Baby Queen: “Courtney Love said I shouldn’t call myself a pop star; Rock stars get away with more and stay longer’

“I’m Lucy and my parents suck!” It’s Thursday night in Camden and Arabella Latham, or Baby Queen as she’s better known, is onstage doing a little ad hoc therapy during the performance. With pigtails and a T-shirt depicting a lucky bear smoking weed, Latham whips up catharsis. “My name is Claire and I’m a depressed psychology student!” wails another fan. Everyone cheers in response. Latham takes the mic: “I’m Bella and I’m a bloody narcissist!” The words proved more of a rallying cry than a contrite confession, however, as Latham and the crowd intoned their bitter single “Narcissist.”

The song is classic Baby Queen: a vociferous admission of unflattering sentiment and cultural criticism rolled into one. Their genre is punk-oriented pop or pop-oriented punk, reminiscent of artists like Willow Smith and Billie Eilish. Tonight, Latham shreds through tracks on her pink guitar about pretending on social media, losing sex drive from antidepressants and online dating. Each of them has a brutal honesty that’s like a siren’s song to the crowd, who obviously feel exactly the same way. The crowd is growing, thanks to Latham’s name being on the BBC Sound of 2022 nominee list, two features on the soundtrack for Netflix’s hit show heart stopperand an upcoming tour with Gen Z it girl Olivia Rodrigo.

The electrifying truth of Latham’s music has propelled her into one of the most exciting acts of the future. And also at the right time. The 24-year-old’s sad bangers fit very well into the recent wave of songwriting, which captures the zeitgeist of what it means to be young in 2022. Backstage, Latham is similarly outspoken. “To be honest, I’m always super honest,” she tells me when we meet before the show. “Especially after a tequila shot.” But while Latham needs some liquid courage from time to time, baby Queen never does. “Baby Queen says things I might not say. She’s very brave.” Latham laughs at herself after realizing she’s slipped into the third person. “She’s the best damn bitch in the world. I’m glad to have them.”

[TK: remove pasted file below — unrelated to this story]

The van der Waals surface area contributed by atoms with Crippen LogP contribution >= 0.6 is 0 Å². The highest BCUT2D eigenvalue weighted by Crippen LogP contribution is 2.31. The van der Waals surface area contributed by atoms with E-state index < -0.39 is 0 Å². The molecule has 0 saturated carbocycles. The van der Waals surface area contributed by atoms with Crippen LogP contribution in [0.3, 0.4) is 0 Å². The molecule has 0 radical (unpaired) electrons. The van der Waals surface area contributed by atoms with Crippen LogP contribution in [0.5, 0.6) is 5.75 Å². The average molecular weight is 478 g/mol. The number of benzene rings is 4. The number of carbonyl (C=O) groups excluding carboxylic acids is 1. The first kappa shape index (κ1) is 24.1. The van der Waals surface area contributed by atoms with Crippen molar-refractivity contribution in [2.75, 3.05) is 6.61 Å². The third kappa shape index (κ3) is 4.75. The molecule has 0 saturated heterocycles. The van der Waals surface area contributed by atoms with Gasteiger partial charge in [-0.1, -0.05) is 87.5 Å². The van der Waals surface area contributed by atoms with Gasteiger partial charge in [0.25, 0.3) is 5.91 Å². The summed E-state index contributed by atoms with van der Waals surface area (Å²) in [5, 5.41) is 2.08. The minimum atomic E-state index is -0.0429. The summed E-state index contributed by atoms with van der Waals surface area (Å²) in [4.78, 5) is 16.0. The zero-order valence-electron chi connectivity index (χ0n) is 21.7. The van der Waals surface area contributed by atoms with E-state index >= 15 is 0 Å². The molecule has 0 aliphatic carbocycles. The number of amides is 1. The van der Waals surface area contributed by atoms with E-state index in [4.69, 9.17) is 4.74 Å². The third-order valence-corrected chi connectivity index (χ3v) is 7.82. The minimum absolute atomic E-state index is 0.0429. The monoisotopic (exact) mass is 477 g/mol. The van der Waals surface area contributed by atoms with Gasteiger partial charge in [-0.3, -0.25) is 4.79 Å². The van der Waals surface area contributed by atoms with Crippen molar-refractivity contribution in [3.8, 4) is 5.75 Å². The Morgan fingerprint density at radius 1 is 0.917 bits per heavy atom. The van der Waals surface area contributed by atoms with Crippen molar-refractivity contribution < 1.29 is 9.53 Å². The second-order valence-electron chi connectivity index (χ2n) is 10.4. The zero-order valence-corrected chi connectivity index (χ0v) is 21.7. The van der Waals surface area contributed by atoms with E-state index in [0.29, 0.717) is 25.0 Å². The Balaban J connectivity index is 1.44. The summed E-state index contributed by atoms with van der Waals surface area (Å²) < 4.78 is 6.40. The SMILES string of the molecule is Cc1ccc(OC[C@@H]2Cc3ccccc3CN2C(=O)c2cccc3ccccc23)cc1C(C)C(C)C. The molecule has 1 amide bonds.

Latham was born in South Africa, but baby Queen is all London. Latham moved when she was 18. “I felt limited,” she says. Personally and professionally. “My ambitions were bigger than that.” In London, she got a job at vinyl store Rough Trade East, but was regularly “broke” and stealing sandwiches from Tesco. “I had this very jaded, satirical view of what I saw around me. I made fun of the things that annoyed me about society.” Those early instincts are everywhere in the music, which presents her as a hardened observer of modern civilization – albeit one with a bloodthirsty instinct for catchy hooks. It didn’t take Latham long to realize that the more directly she spoke about what she was seeing, the better her audience responded.

One of the more frustrating aspects of mental health conversations is how quickly they can reduce our individual circumstances to a stale cliché. Latham takes a different approach. There is one feature that surprises even her, a former poet. “My writing used to be a lot more metaphorical and who knows if I’ll go back that way, but now it feels like Baby Queen is the one who’s saying it exactly as it is, even if she’s saying it in really clever words, something.” confusing.” Still, there are some issues Latham is reluctant to discuss just yet. A song – about her experience of sexual harassment and abuse – has been on hold for three years. “I’ve told my label that I don’t feel like I’m ready yet.”